Excessive sugar leads to weakening of the retinal wall, which is the region that distinguishes light and colors. As the retinopathy progresses, the thin blood vessels behind the eye stretch and break, resulting in visual problems. Among the reasons leading to blindness among working-age adults is diabetes.
The eye problem occurs in 80 percent of people with Type 1 diabetes for more than 15 years. It is rare before puberty, but it does not matter how long you have been sick. In order to prevent this and maintain eye health, keep blood sugar, blood pressure, cholesterol and triglyceride-the most common type of fat in the body- in good control.
High blood sugar weakens the circulation, damaging the nerves in the hands and feet, causing abnormal sensitization, such as burning, tingling or pain. Diabetes also reduces the body's ability to heal small cuts and wounds, leading to more permanent damage that the person cannot immediately recognize.
Diabetic Nephropathy or Diabetic Kidney Disease
The kidneys filter the glucose in the blood. Excessive glucose causes the kidneys to work excessively and the emergence of renal failure, which leads to the need for dialysis. Between 20 and 30 percent of people with type 1 diabetes experience nephropathy. The risk of overtime is increasing. Diabetes occurs 15 to 25 years after the onset. It can lead to more serious diseases such as renal failure.
Damage to The Body
Over time, the high level of glucose in the blood destroys nerves, eyes, kidneys, and capillaries in the heart. It leads to hardening of the arteries or arteriosclerosis, leading to a heart attack or paralysis.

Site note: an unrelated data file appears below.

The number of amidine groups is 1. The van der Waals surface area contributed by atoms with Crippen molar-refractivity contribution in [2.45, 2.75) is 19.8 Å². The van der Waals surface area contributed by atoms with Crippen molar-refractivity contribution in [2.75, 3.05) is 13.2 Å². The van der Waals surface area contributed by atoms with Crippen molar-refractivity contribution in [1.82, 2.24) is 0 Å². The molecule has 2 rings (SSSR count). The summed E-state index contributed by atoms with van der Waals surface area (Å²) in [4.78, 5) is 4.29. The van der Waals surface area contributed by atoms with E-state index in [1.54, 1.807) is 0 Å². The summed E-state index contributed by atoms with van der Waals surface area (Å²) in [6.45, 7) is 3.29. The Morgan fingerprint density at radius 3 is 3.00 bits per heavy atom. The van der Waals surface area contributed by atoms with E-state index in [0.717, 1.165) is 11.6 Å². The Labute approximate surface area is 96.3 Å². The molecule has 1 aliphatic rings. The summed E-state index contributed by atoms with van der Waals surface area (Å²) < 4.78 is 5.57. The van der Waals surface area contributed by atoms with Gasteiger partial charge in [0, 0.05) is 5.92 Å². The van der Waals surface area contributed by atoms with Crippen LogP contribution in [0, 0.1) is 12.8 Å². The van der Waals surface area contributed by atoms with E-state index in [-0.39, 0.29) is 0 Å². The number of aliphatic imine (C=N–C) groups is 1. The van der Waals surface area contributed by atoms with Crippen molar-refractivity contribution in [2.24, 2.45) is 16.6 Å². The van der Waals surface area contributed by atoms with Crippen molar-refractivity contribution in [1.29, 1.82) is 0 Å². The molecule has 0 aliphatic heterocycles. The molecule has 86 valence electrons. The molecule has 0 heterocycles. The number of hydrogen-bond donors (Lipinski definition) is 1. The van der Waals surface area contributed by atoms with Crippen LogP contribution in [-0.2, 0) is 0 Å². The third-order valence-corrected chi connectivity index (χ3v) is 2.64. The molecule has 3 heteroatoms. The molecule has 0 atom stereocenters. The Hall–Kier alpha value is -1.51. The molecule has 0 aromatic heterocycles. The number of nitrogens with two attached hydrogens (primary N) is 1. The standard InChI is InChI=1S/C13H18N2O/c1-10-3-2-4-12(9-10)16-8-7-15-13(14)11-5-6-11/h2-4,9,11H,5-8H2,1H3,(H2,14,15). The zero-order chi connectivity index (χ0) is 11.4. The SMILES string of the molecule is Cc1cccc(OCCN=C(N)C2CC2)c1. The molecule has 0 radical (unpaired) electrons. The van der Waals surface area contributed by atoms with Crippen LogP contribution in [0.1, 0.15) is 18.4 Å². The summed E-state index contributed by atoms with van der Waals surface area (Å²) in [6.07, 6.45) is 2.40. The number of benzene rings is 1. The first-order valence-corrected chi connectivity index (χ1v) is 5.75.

Diabetes causes a series of anomalies that interfere with cardiac and vascular functions, including heart attack, stroke, and peripheral vascular disease. Because of the weakening of circulation, diabetes causes an increased risk of amputation.
Poor Blood Circulation and Nerve Damage
Damaged nerves and hardened vessels lead to a decrease in internal sensitivity and to a weakening of blood flow to the feet. This increases the risk of injury and causes difficulties in healing open wounds and injuries. Nerve damage causes digestive problems such as vomiting, nausea, and diarrhea.
Type 1 diabetes increases the risk of gum extraction and tooth loss. This means that patients with Type 1 diabetes should pay great attention to dental health.
Diabetes has a very close relationship with depression.
How to Treat Type 1 Diabetes?
There is no way to prevent type 1 diabetes! Patients with type 1 diabetes need to take insulin several times a day as the body no longer produces this hormone. People with type 1 diabetes will need to take insulin for the rest of their lives. You can face life-threatening situations if you do not keep your type 1 diabetes in good control. Many people with type 1 diabetes have a long and healthy life. The key to good health is to keep the blood sugar level within the limits given by the doctor.
Changes in Life with Type 1 Diabetes